The FAA mandate to equip with ADS-B OUT avionics is coming in fewer than 5.5 years, and many owners and operators are still waiting to upgrade their aircraft, either because they’re hoping prices will drop and technology will improve or they aren’t sure they’ll be keeping their aircraft beyond the deadline.
Secondary surveillance radar
This year, L-3 Aviation (Chalet A10-15) should generate more than $500 million in sales, according to Ralph DeMarco, v-p of marketing and sales. The five divisions include Aviation Communication and Surveillance Systems (ACSS) in Phoenix, Arizona, which is an L-3 and Thales joint venture; L-3 Aviation Recorders in Sarasota, Florida; L-3 Avionics Systems in Grand Rapids, Michigan; L-3 Display Systems in Alpharetta, Georgia; and L-3 Electronics Systems Services in Canada.
This year, L-3 Aviation (Chalet A10-15) should generate more than $500 million in sales, according to Ralph DeMarco, v-p of marketing and sales.
The U.S. Federal Aviation Administration announced the completion of the ground-radio infrastructure for automatic dependent surveillance-broadcast (ADS-B), the surveillance piece of its NextGen ATC modernization effort. Of 230 ATC facilities nationwide, 100 already track aircraft by ADS-B, the agency said in an April 14 announcement.
The prolonged search for the Boeing 777-200 operated as Malaysia Airlines Flight MH370 brought attention to onboard data transmission systems that report an aircraft’s position and other information in real time. Such a system could help track an aircraft that disappears from radar coverage.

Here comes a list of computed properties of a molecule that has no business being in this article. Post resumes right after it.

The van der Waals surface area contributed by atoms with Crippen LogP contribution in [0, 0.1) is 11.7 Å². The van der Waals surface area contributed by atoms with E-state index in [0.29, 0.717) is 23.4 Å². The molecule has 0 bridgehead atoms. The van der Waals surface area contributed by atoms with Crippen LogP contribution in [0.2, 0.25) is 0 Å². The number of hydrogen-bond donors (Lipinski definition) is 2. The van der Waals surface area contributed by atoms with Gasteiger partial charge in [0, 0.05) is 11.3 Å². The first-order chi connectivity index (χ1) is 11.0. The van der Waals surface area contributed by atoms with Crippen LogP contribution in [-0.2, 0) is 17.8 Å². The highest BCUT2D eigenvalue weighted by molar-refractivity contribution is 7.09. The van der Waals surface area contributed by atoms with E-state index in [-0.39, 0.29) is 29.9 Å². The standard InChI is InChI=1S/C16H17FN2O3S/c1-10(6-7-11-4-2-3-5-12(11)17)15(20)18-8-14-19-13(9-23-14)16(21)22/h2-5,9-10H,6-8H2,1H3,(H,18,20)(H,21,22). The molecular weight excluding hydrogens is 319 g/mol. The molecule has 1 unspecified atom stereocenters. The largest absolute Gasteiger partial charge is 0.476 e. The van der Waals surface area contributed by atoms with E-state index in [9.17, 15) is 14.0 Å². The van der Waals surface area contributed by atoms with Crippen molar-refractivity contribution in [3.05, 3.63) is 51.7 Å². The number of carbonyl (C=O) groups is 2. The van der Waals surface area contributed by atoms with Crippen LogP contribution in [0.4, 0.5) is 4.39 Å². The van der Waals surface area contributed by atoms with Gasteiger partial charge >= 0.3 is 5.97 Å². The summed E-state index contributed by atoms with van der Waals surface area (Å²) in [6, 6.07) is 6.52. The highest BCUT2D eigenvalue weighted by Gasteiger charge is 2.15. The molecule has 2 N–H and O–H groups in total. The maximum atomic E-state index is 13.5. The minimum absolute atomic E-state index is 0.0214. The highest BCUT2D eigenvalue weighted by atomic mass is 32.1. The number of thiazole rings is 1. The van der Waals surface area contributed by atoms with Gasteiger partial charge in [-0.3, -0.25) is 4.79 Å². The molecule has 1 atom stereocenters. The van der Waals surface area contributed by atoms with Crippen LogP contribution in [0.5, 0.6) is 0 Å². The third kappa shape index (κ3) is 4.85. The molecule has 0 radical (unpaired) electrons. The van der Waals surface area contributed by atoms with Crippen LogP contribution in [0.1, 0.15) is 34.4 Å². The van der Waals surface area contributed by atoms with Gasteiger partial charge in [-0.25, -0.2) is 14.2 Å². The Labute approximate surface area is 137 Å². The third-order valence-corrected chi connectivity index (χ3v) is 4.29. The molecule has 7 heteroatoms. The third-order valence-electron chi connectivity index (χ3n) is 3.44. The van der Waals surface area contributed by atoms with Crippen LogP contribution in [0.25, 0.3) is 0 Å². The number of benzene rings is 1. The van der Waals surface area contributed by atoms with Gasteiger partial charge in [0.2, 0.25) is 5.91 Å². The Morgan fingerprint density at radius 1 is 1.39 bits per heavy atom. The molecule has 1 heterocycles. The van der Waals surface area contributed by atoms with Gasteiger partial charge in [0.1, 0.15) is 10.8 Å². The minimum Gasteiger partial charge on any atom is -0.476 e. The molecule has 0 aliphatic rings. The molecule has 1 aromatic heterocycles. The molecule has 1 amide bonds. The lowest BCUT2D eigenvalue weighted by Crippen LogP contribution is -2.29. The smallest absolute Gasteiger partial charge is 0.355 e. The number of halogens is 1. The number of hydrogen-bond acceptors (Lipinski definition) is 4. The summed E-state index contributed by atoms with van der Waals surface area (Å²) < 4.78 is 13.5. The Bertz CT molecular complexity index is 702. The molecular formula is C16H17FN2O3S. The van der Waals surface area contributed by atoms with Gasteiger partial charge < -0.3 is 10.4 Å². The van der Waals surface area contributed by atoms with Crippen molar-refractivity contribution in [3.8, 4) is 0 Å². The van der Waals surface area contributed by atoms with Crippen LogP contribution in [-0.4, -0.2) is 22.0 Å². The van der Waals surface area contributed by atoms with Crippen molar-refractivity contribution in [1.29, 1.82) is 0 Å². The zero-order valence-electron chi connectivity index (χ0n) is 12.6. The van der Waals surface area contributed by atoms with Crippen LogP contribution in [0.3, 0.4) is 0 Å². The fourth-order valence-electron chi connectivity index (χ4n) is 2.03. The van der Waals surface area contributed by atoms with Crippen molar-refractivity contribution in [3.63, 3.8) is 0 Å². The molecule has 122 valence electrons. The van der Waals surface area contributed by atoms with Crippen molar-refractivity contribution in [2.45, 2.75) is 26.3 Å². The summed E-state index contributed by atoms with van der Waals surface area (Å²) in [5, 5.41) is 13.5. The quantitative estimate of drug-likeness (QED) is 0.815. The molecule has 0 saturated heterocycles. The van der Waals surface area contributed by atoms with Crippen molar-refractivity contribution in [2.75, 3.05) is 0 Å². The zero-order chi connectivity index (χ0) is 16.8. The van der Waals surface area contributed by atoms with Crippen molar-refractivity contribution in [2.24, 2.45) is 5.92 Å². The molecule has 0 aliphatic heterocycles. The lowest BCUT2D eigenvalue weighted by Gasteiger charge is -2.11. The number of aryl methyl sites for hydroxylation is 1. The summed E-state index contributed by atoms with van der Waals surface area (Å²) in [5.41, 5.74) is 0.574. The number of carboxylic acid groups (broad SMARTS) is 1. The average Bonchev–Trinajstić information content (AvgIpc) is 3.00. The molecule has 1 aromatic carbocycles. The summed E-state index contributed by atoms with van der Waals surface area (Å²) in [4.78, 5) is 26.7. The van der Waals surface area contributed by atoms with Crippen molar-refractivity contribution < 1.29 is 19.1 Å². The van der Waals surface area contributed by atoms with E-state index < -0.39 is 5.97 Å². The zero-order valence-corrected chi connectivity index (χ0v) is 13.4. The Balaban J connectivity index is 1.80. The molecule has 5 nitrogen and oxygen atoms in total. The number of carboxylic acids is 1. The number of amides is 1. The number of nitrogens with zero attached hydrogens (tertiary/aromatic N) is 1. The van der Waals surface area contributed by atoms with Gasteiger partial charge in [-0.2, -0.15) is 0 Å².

The company the U.S. Federal Aviation Administration chose in August 2007 to install the ground infrastructure needed to track aircraft by automatic dependent surveillance-broadcast (ADS-B) plans to complete that network in the continental U.S. this month. McLean, Va.-based Exelis, which was called ITT when the FAA awarded it the ADS-B contract, said 658 of the 660 planned ADS-B ground radio stations will enter service this year, including all 601 the company is installing in the lower 48 states.
Pilots all over the world are probably sick of hearing that “ADS-B is coming,” but the fact is that some countries already require ADS-B capability, and other countries’ deadlines are rapidly approaching. ADS-B equipage needs to remain prominent in pilots’ consciousness because avionics shops need time to certify ADS-B out installations and time to complete the installations. A rough estimate by Cessna’s product support organization, just for the U.S.
One of the air traffic management systems least well known to pilots is multilateration, sometimes called MLat, or multilat, or WAM (for wide-area multilateration).
While the FAA mandate to install ADS-B out equipment for aircraft flying in U.S. airspace by Jan. 1, 2020 is more than six years away, aircraft operating in some countries’ airspace must be compliant starting this December. Avionics manufacturers are ready with equipment to meet the mandates and avionics shops and aircraft manufacturers are working on supplemental type certificates (STCs) to smooth the path for upgrades in many business jet types.
FreeFlight Systems has interfaced its Model 1201 Waas/GPS sensor with the Garmin GTX 330 mode-S transponder to provide an additional 1090-MHz extended-squitter ADS-B Out upgrade solution for GTX 330 owners. The upgrade solution gives aircraft owners more ADS-B Out equipage choices, depending on their aircraft type, existing avionics and flying requirements. It also ensures compliance with the FAA’s Jan.
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